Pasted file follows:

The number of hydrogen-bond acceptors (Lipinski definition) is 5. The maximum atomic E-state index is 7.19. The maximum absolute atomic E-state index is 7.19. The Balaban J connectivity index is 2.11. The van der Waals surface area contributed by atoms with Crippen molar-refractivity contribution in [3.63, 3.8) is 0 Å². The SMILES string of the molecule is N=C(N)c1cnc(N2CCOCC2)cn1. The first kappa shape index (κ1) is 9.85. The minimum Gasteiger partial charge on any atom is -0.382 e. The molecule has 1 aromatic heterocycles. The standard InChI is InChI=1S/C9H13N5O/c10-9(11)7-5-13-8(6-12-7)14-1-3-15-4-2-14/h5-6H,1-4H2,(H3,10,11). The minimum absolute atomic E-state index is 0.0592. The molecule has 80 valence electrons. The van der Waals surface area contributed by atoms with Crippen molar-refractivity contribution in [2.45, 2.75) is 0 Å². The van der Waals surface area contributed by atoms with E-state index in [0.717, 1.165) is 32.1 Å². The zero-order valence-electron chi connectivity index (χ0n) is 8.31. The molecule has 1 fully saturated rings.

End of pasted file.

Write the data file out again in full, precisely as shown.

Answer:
The number of hydrogen-bond acceptors (Lipinski definition) is 5. The maximum atomic E-state index is 7.19. The maximum absolute atomic E-state index is 7.19. The Balaban J connectivity index is 2.11. The van der Waals surface area contributed by atoms with Crippen molar-refractivity contribution in [3.63, 3.8) is 0 Å². The SMILES string of the molecule is N=C(N)c1cnc(N2CCOCC2)cn1. The first kappa shape index (κ1) is 9.85. The minimum Gasteiger partial charge on any atom is -0.382 e. The molecule has 1 aromatic heterocycles. The standard InChI is InChI=1S/C9H13N5O/c10-9(11)7-5-13-8(6-12-7)14-1-3-15-4-2-14/h5-6H,1-4H2,(H3,10,11). The minimum absolute atomic E-state index is 0.0592. The molecule has 80 valence electrons. The van der Waals surface area contributed by atoms with Crippen molar-refractivity contribution in [2.45, 2.75) is 0 Å². The van der Waals surface area contributed by atoms with E-state index in [0.717, 1.165) is 32.1 Å². The zero-order valence-electron chi connectivity index (χ0n) is 8.31. The molecule has 1 fully saturated rings.